World Conservative Movement Urges Begin Not to Capitulate to Aguda Religious Demands

The World Council of Synagogues, the international organization of Conservative Judaism, has expressed “deep concern” over the reported capitulation by Israel’s Premier-designate Menachem Begin to the religious demands of the ultra-Orthodox Agudat Israel faction as the price for its agreement to participate in a Likud-led coalition government. The position of the WCS was stated in a resolution unanimously approved by its constituent bodies–the United Synagogue of America, the Rabbinical Assembly, the National Federation of Jewish Men’s Clubs, the Women’s League for Conservative Judaism and the United Synagogue of Israel.

The Conservative view was also conveyed directly to Shmuel Katz, a personal emissary of Begin, at a meeting here yesterday. Katz was noncommittal on the official stance of Likud but agreed to convey the message and the concern expressed by the WCS to Begin.

WHO IS A JEW QUESTION RAISED

The Conservative group specifically scored the reported acceptance by Begin of the principle that only conversions to Judaism performed by Orthodox rabbis will be recognized in Israel. It pointed out that conversions by Conservative rabbis are performed in accordance with halacha and that denial of their validity goes to the heart of the question of who is a Jew. The Conservatives warned that the Aguda position may affect not only conversions in Israel but could jeopardize conversions certified by Conservative rabbis in the U.S. and puts into question the validity of other rituals performed under Conservative auspices which deal with the status of the Jew.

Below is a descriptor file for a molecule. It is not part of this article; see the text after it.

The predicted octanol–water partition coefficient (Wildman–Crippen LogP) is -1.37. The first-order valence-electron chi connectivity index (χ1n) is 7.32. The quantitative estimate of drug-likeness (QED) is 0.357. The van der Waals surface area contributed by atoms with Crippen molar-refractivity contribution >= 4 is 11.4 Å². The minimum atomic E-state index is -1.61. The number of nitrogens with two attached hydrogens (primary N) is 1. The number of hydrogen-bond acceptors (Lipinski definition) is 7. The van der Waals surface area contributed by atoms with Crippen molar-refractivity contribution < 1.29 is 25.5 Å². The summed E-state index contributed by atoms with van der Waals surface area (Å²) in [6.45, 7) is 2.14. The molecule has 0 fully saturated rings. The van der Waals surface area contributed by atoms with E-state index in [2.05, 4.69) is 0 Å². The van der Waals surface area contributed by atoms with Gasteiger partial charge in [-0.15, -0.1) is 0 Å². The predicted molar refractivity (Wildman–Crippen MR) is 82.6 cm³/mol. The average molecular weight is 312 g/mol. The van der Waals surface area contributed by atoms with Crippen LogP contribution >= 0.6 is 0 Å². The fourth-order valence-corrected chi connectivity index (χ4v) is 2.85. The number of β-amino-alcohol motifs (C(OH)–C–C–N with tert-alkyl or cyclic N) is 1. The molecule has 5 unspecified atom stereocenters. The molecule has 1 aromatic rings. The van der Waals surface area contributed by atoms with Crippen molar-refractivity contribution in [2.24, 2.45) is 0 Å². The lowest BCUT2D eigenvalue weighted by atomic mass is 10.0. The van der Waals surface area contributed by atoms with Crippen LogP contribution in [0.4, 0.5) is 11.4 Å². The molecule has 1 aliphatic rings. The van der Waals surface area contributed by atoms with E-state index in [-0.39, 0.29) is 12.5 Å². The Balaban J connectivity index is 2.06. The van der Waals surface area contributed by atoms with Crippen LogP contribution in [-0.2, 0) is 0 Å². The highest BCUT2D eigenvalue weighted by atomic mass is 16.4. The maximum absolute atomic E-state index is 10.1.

The resolution denounced the use of halacha for political purposes. It said, in part, “We believe this move will alienate the vast majority of Jews, in Israel as well as in the diaspora, and we call upon Mr. Begin, who must now speak for all Israel, to resist the demands of the Agudat Israel. The new administration must recognize that Israel is the center of religious commitment for world Jewry and as such, it must not be allowed to speak only for a narrow minority….We hope for an administration that will give recognition to the principle of pluralistic religious expressions which emerge out of the historic Jewish experience. We are sure that the Agudat Israel and its philosophy is not representative of many, even in the Orthodox community. Moreover, we are certain that the Orthodox community will ultimately benefit by the sanction of religious pluralism in Israel.”

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